A look back at 2016: Surrey stories that made you go hmmm

This year had its fair share of stories that were, shall we say, interesting? A quick roundup of some of our strangest stories of 2016.

  • Dec. 30, 2016 11:00 a.m.

Sanaan Alyais

Did the Virgin Mary appear in Guildford?

Something special happened in suite 315 of Guildford’s Evergreen Apartments this year.

In early January, hundreds of people came from across the Lower Mainland to see for themselves what the apartment’s tenants believed to be a manifestation of the Virgin Mary.

An oily substance appeared to be seeping from a wall, small statues of Jesus and Mary, and a vanity mirror in Sanaan Alyais’s bedroom. It became a shrine, heavy with Catholic iconography and the scent of incense.

A rosary hung on the white east wall, from which the clear substance looked to be sweating.

People had been learning about the “miracle” by word of mouth, said Sandy Alyais, Sanaan’s 20-year-old daughter. About 900 people – a little more than 60 each day – came from Vancouver, Richmond and elsewhere, she said.

The Alyais family immigrated to Canada from Iraq in 2010, and are devout Roman Catholics.

Sanaan, 53, speaks Arabic, not English. She sat quietly on the edge of her bed as Sandy told her story,

Her mom was awoken at 3 a.m. with a vision of her son, who died in Iraq, and the Virgin Mary. Later that same morning, Sanaan was cleaning her room when she felt someone touch her right shoulder.

“She was so scared,” Sandy related. She said Mother Mary told her mom not to be afraid, and instructed her to look at the wall.

“She looked at the wall and the oil come,” Sandy said. “She was so scared.”

There was a small line at first. “After, come more oil.”

Asked why the mother of the Son of God, creator of the heavens and earth, would bother to dribble oil from an apartment wall in Surrey, B.C., they have no explanation.

Meantime, Sandy said the Virgin’s message to her mom was clear, and that was to encourage believers to pray for people suffering in Iraq and Syria.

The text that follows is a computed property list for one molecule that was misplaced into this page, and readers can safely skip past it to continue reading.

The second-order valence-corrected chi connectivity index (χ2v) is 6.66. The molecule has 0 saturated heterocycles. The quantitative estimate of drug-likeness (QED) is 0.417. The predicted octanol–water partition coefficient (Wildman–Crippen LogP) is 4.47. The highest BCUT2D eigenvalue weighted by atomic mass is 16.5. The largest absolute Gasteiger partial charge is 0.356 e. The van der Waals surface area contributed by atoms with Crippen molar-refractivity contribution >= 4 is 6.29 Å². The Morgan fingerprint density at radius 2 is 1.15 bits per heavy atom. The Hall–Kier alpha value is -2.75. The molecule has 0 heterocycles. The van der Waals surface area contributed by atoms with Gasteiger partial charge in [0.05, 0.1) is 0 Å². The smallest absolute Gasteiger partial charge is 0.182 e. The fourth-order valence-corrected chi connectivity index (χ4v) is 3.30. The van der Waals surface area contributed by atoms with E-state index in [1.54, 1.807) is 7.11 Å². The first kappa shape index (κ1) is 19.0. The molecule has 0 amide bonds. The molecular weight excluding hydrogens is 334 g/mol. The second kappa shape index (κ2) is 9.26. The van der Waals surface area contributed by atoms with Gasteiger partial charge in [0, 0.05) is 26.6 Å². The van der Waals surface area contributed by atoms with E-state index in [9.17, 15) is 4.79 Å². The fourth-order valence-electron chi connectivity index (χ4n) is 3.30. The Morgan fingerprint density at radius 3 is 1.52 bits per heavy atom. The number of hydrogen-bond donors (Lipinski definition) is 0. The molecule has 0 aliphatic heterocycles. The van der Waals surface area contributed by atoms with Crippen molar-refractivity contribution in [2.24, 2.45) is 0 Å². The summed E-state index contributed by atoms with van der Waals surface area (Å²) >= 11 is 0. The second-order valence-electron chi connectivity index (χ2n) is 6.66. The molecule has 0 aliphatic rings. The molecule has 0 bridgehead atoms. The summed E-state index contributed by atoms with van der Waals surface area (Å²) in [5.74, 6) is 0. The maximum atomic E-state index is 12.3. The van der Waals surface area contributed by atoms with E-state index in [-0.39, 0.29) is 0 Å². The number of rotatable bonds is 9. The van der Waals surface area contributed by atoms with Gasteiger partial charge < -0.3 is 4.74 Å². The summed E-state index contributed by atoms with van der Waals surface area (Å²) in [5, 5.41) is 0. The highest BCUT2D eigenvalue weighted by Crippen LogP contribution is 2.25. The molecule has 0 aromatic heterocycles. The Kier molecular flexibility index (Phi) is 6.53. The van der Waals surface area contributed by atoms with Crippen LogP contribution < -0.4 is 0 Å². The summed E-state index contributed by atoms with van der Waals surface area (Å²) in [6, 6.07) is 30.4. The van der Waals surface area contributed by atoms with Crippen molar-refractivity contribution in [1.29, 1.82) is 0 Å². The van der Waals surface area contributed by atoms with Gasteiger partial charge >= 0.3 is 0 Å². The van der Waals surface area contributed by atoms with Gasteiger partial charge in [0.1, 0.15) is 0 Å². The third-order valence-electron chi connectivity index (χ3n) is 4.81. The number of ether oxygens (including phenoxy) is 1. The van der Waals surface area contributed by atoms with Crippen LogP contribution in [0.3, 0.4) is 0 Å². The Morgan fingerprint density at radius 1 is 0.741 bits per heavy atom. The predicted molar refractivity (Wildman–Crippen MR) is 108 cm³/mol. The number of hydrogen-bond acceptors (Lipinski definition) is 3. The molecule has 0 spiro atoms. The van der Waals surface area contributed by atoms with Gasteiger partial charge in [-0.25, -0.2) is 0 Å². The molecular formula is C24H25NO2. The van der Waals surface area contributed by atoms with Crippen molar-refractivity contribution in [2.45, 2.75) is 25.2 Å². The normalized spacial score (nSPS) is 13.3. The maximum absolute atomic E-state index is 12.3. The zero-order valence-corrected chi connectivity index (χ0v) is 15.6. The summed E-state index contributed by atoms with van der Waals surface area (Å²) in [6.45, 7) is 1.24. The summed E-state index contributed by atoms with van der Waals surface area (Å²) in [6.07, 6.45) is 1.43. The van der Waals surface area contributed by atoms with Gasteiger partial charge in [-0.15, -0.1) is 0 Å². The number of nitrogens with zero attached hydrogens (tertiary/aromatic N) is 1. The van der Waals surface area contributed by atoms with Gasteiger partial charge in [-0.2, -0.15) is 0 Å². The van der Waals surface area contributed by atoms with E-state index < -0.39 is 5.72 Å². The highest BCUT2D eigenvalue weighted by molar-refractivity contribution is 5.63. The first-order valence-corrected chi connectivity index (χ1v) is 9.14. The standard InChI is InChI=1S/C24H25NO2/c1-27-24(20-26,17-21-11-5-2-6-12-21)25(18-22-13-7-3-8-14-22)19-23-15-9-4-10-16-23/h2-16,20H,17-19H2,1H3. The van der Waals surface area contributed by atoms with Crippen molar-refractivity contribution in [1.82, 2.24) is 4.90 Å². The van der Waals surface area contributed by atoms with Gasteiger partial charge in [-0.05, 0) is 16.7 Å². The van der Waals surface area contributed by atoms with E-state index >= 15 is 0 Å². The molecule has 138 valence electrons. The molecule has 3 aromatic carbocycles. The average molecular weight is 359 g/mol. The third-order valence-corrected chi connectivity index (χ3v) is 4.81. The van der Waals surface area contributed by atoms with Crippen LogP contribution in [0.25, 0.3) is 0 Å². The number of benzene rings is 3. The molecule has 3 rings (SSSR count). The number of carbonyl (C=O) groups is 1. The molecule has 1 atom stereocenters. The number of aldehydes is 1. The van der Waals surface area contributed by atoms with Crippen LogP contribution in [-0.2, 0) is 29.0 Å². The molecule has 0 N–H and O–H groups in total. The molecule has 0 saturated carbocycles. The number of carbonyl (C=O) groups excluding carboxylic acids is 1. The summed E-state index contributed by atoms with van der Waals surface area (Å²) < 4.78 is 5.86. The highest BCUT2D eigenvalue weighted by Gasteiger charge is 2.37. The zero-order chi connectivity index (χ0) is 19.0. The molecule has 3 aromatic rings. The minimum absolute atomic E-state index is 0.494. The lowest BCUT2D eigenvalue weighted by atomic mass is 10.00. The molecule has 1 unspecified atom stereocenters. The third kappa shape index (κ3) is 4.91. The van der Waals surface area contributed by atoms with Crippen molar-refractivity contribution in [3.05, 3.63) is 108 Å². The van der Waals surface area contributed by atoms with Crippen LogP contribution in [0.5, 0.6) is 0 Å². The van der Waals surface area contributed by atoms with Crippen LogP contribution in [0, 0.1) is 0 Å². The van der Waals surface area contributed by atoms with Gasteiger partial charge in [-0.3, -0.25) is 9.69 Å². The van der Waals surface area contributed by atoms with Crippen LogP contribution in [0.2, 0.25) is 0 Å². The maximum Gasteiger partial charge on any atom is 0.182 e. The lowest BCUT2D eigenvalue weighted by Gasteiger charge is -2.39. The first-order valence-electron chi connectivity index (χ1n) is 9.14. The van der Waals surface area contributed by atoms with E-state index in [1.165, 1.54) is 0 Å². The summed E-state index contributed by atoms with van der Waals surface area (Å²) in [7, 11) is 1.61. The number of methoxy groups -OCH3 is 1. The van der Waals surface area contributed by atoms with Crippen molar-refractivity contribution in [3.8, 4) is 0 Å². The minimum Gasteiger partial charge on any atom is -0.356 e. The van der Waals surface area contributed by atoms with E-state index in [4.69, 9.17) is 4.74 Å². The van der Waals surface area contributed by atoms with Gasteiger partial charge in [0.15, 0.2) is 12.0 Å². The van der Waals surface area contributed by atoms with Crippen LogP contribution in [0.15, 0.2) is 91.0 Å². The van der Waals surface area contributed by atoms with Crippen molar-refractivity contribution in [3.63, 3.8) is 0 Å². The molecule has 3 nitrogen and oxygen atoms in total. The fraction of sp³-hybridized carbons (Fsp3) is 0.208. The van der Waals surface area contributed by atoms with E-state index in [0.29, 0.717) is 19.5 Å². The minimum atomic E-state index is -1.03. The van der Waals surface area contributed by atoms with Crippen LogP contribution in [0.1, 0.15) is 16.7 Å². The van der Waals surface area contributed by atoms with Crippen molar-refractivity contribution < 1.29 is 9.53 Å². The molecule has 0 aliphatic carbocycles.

Did they have the oily stuff tested?

“No, my mom she doesn’t allow it tested, because Mary told her nobody test it,” Sandy said.

— Tom Zytaruk

 

Creepy clowns no laughing matter

The creepy clown phenomenon that manifested itself in North America, the United Kingdom and Australia had its first reported incident in Surrey in early October.

Theresa Campbell, president of Safer Schools Together, issued a parent advisory bulletin on “clown-related” threats, noting that “many students see this as a prank and not as criminal behaviour.”

Campbell said the majority of the threats, which in other areas had “typically” referenced “kidnapping or targeting schools with threats of violence,” had been made through social media platforms like Instagram and Snapchat.

Surrey School District spokesman Doug Strachan said that Surrey’s Safe Schools department reported “no clown incidents involving schools” in this city.

“I haven’t heard that it’s been an issue in the district,” he added.

Meantime, four teenagers were chased by someone wearing a clown mask at about 8 p.m. Oct. 5th, near 60th Avenue and 144th Street in Newton. Surrey RCMP Sergeant Alanna Dunlop said the clown appeared to be carrying a bat.

“He was laughing.”

“He came out of the bush,” Dunlop said. “They ran.”

Once the teens reached an intersection, she said, “They went one direction and he went another.”

Nobody was physically harmed but police were “taking it seriously,” Dunlop said.

— Tom Zytaruk

 

Mayor wants helipads throughout city

In May, Mayor Linda Hepner said the City of Surrey is looking to the sky for its future transit. Literally.

During her State of the City address, Hepner said she wants private helicopter companies to set up shop in the city.

“Surrey is currently in discussions with a consortium of private helicopter companies to create a network of helipads across our city,” she told a business crowd of a few hundred during the luncheon at the Sheraton Vancouver Guildford Hotel on May 19.

Hepner said many executives are moving to Surrey, but commutes to Vancouver and Victoria are just too long.

“We’ve had some inquiries on, ‘Wouldn’t it be easy if we could just go from Surrey to North Vancouver in a heart beat?’” she said.

Both north and south Surrey sites were being explored, according to Hepner.

“We’re in site selection mode right now. I know that it takes a while so I would say by this time next year…. I would hope that we’ve got that pretty solidified and under construction,” she said.

— Amy Reid

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